Dr. Paul Bologna is an Associate Professor of Biology and Molecular Biology and the Director of the Marine Biology and Coastal Sciences Program at Montclair State University. Dr. Bologna received a B.S. in Zoology from Michigan State University, a Masters Degree in Oceanography from the University of Maine, and a Ph.D. in Marine Science from the University of South Alabama. His research expertise lies within aquatic ecology with an emphasis on Submerged Aquatic Vegetation. For the last thirteen years Dr. Bologna has been involved in researching submerged aquatic vegetation in New Jersey and the Caribbean. Through his research efforts, significant advancements have been made in understanding eelgrass population genetics within New Jersey and among numerous sites in the United States. His research regarding seagrass restoration in New Jersey has demonstrated the efficacy of both physical transplant and seed related restoration techniques and earned him a 2002 Environmental Excellence Award from the New Jersey Department of Environmental Protection. Beyond these critical assessments of seagrass habitat, Dr. Bologna’s research regarding how the organisms within the seagrass beds influence secondary production and trophic transfer have been published in national and international journals with continued research in tropical biodiversity and the recent explosion of jellyfish populations in New Jersey. Dr. Bologna is also the current President of the New Jersey Academy of Sciences.
Seagrass Ecosystems: New Jersey and in the U.S. Virgin Islands
Stinging Sea Nettles: Population Biology and Impacts on food webs in New Jersey
Impacts of Invasive Sea Nettles (Chrysaora quinquecirrha) and Ctenophores on Planktonic Community Structure and Bloom Prediction of Sea Nettles Using Molecular Techniques.
This research project aims to evaluate sea nettle populations at early pelagic life history stages through molecular identification, to assess medusa stage distributions within the bay, and then predict the development of adult blooms. This process will use real-time PCR to quantify early pelagic stages and understanding the time lag between early appearance of ephyra and onset of juvenile and adults which will provide us with a temporal predictive model on the extent and severity of sea nettle blooms. Real-time PCR will allow us to not only determine and quantify the abundance of early medusa stages (ephyra), but also identify gametes and larval stages to assess sexual reproduction. Perhaps more importantly, standard collection of gelatinous zooplankton of this size damages ephyra and make it difficult to quantify abundance. Additionally, as sea nettles and other gelatinous zooplankton populations have increased, their distribution and abundance has the potential to shape planktonic food webs and larvae of benthic organisms (e.g., oysters and hard clams). Through our research, we will be able to determine the impacts of gelatinous zooplankton on pelagic communities and assess the relative contributions of Chrysaora compared to ctenophores in terms of their top-down impacts in this important New Jersey coastal system.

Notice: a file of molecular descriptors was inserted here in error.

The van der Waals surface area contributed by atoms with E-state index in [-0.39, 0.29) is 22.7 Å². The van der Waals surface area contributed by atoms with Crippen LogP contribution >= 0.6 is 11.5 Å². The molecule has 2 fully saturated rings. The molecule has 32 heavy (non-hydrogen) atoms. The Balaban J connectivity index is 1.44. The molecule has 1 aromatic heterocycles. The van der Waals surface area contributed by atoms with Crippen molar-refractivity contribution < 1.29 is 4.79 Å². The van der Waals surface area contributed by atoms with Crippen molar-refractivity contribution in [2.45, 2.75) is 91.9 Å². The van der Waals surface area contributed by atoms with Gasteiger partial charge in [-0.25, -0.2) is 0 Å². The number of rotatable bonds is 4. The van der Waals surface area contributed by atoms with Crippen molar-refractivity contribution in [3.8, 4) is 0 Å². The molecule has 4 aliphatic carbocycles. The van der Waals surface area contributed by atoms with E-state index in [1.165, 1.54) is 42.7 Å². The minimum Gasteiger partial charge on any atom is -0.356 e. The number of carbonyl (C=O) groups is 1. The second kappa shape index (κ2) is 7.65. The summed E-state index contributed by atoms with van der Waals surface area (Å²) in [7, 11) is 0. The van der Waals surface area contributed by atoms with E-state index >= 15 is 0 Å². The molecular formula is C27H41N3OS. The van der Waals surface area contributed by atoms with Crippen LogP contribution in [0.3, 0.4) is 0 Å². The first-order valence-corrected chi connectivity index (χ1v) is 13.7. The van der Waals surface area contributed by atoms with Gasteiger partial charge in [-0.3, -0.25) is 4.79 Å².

Assessing Seagrass Restoration and Mitigation in New Jersey
Zostera marina (eelgrass) is one of the most widely distributed seagrasses in the world. It serves as essential fish habitat for many commercially and recreationally important species and provides stability to coastal systems through reductions in water velocity, increased wave attenuation, and stabilization of sediments. However, due to coastal eutrophication, Z. marina has undergone significant declines in spatial coverage throughout much of its range. Along the mid-Atlantic Coast, Z. marina declines have been linked to disease and changes in water quality and the problems facing many coastal managers relate to minimizing losses and increasing coverage through restoration efforts. In New Jersey, the wasting disease outbreak in the 1930’s is thought to be responsible for the elimination of Z. marina in the southern part of the state. Since limited natural transport of seeds can occur across these distances, active restoration may lead to significant increases in spatial coverage if successfully reestablished in these regions. Essentially, once small populations are established, they can expand vegetatively and through seed dispersal. This project will provide a critical assessment of the genetic structure of Z. marina populations in New Jersey and proved guidance for future restorations efforts.